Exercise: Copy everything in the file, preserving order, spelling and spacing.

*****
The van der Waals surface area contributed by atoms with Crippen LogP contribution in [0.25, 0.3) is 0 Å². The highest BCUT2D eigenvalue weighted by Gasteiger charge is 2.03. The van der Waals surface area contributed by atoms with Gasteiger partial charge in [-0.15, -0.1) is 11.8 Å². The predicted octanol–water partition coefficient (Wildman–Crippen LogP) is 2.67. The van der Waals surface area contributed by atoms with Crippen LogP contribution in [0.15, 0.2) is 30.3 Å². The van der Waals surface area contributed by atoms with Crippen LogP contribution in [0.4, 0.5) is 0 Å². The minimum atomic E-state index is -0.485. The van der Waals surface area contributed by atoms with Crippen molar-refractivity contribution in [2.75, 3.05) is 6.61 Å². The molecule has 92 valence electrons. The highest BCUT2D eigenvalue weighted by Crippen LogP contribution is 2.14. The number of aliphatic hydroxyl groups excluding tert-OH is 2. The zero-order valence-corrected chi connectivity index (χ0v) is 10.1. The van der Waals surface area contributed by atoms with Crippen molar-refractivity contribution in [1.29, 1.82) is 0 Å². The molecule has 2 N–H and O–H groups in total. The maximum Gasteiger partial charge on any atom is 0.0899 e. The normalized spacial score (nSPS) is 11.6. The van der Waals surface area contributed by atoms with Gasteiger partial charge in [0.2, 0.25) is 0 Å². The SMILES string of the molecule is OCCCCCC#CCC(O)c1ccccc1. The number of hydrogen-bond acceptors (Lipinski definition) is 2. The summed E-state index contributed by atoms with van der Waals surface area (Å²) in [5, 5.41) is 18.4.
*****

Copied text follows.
The van der Waals surface area contributed by atoms with Crippen LogP contribution in [0.25, 0.3) is 0 Å². The highest BCUT2D eigenvalue weighted by Gasteiger charge is 2.03. The van der Waals surface area contributed by atoms with Gasteiger partial charge in [-0.15, -0.1) is 11.8 Å². The predicted octanol–water partition coefficient (Wildman–Crippen LogP) is 2.67. The van der Waals surface area contributed by atoms with Crippen LogP contribution in [0.15, 0.2) is 30.3 Å². The van der Waals surface area contributed by atoms with Crippen LogP contribution in [0.4, 0.5) is 0 Å². The minimum atomic E-state index is -0.485. The van der Waals surface area contributed by atoms with Crippen molar-refractivity contribution in [2.75, 3.05) is 6.61 Å². The molecule has 92 valence electrons. The highest BCUT2D eigenvalue weighted by Crippen LogP contribution is 2.14. The number of aliphatic hydroxyl groups excluding tert-OH is 2. The zero-order valence-corrected chi connectivity index (χ0v) is 10.1. The van der Waals surface area contributed by atoms with Crippen molar-refractivity contribution in [1.29, 1.82) is 0 Å². The molecule has 2 N–H and O–H groups in total. The maximum Gasteiger partial charge on any atom is 0.0899 e. The normalized spacial score (nSPS) is 11.6. The van der Waals surface area contributed by atoms with Gasteiger partial charge in [0.2, 0.25) is 0 Å². The SMILES string of the molecule is OCCCCCC#CCC(O)c1ccccc1. The number of hydrogen-bond acceptors (Lipinski definition) is 2. The summed E-state index contributed by atoms with van der Waals surface area (Å²) in [5, 5.41) is 18.4.